Structural Biochemistry/Membrane Proteins/Topology


It has been well established that membrane proteins must be inserted in a specific topology, an orientation in the lipid bilayer, in order to properly function. However, recent evidence from experiments done by Shimon Schuldiner has challenged this conventional thought through studying EmrE, a small homodimeric multidrug transporter from Escherichia coli that transports positively charged aromatic drugs out and takes in two protons.[1]

It should be noted that dimeric membrane proteins can exist in a parallel and/or antiparallel orientation. In the specific case of EmrE, the parallel orientation can be visualized as having the N-terminus and C-terminus on the same side; the antiparallel orientation can be visualized as having the N-terminus on one side and the C-terminus on the other.[1]

While it is well known that proteins such as receptors must be oriented in one way and one way only, this may not necessarily be the case for EmrE. Past experiments on EmrE have indicated that even though EmrE can be found in a parallel topology, only the antiparallel topology can induce normal function. However, each of these experiments may have certain conditions that deserve a counterargument.

Antiparallel Topology: Experiments and CounterargumentsEdit

In one experiment, scientists created a 3D artificial model of an antiparallel topology of EmrE. They then used an actual antiparallel 3D model of a native EmrE and compared the two, concluding that both were similar and thus proved that EmrE fits the antiparallel topology.[1] While the evidence is convincing, the fact that the resolution of the structures was very low and so similarities were much easier to “identify.” Furthermore, the crystals used for the antiparallel model came from proteins in detergents that inhibit the protein function. This implies that the way the 3D model was created was by the least energy required for a crystal formation, not the way EmrE naturally exists in.

In another experiment, EmrE was fused to a green fluorescent protein that did not affect the function of EmrE. However, upon manipulation of the positive charges in the protein, parallel mutant EmrE proteins were created. These mutations were shown to be resistant to the green fluorescent protein, leading to the conclusion that this was because of the changed topology. To further support this, the mutant EmrE proteins were coexpressed with the native EmrE and normal function was restored within one generation.[1] A problem with this experiment was that the researchers assumed that the parallel mutants were inactive. In fact, further experiments done by Schuldiner[1] showed that parallel mutant EmrE proteins had continuous growth. In addition, the inactivity of the mutant parallel proteins can be explained by impaired dimerization—if the protein cannot be formed properly due to the mutation, its function will not be normal. This idea is independent of topology.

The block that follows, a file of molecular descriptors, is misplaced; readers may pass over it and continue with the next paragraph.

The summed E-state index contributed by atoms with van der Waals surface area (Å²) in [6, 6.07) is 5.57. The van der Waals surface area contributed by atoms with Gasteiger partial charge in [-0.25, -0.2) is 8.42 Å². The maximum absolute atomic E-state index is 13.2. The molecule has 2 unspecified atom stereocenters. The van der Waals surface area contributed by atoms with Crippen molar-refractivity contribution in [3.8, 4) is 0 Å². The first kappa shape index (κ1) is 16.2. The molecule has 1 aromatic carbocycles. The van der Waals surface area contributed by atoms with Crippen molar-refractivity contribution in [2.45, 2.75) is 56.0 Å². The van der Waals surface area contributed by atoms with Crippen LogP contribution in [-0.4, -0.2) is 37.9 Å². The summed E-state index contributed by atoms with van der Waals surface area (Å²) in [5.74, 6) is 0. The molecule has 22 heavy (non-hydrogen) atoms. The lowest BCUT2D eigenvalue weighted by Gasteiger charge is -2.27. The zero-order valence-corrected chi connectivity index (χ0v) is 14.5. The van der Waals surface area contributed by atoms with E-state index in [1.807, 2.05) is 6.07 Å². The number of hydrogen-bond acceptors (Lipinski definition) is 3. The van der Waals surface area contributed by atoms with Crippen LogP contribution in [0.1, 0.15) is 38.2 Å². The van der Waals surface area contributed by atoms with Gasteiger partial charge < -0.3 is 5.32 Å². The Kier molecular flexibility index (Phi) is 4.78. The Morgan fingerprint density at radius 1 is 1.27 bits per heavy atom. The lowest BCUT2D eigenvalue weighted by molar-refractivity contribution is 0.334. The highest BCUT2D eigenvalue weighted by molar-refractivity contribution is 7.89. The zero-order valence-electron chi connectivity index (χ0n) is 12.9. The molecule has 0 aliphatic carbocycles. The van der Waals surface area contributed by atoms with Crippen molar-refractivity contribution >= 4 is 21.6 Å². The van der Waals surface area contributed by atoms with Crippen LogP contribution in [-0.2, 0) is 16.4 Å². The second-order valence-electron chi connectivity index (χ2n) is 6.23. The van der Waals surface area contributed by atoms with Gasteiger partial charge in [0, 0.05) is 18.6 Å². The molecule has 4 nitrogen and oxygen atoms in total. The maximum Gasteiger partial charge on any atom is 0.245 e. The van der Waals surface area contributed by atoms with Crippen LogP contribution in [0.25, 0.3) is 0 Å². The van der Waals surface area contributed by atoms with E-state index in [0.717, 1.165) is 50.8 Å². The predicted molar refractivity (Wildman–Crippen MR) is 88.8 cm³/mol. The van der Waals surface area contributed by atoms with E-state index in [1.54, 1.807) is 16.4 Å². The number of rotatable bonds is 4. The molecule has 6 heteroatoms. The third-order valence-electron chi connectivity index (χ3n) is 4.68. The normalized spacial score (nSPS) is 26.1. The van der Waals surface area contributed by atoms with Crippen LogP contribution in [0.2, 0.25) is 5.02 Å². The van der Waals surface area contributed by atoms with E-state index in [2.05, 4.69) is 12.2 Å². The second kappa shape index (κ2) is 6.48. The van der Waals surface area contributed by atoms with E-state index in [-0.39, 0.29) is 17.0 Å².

Parallel Topology: ExperimentsEdit

Two experiments were done to show the ability of EmrE to function properly even with a parallel topology. In one experiment, unique cysteines were created in the termini of the protein. Crosslinkers, or molecules that can form covalent bonds with other similar molecules, were formed within 9 to 11 angstroms apart.[1] Previous studies had established that in antiparallel topology, cysteine residues had to be at least 35 to 40 angstroms apart. To solidify this evidence, repeated experiments on proteins crosslinked in other loops with similar results showed that they were fully functional EmrE proteins.

In another experiment,[1] the C-terminus of one protomer was artificially fused to the N-terminus of another by a very short, hydrophilic linker, ensuring that the terminus of both protomers were on the same side of the membrane (therefore parallel). These artificially created proteins were also shown to be fully functional.

Another study is that parallel homodimers like EmrE and antiparallel heterodimers like EbrAB from Bacillus subtilis both perform identical functions regardless of their topology. In fact, EbrB was observed to be able to form parallel homodimers and function in the same way. This has very strong implications for EmrE. Because EbrAB and EmrE are closely related proteins, EmrE may also have a similar “promiscuity” in that it can be functional in both the parallel and antiparallel topology.


It has been shown that EmrE exists in a parallel topology and can function normally. Furthermore, it can exist in an antiparallel topology and function just as well. A conceivable mechanism[1] into how this can work is that the active sites are conserved in both topologies. This active site is occupied by either an H+ or a substrate, depending on the two glutamate residues that vary the pKa. This in turn, is strong evidence that the topology is determined by the direction of the driving force, mainly the H+ or the substrate.

Although one should note that these evidence came from one protein, the significance of these findings is clear. It should be noted that EmrE is a small membrane protein capable of evolving into much more complex membrane proteins. If a protein can exist in different forms directed by their function, the conventional idea of structure determining function may be challenged. Instead, function may determine the structure.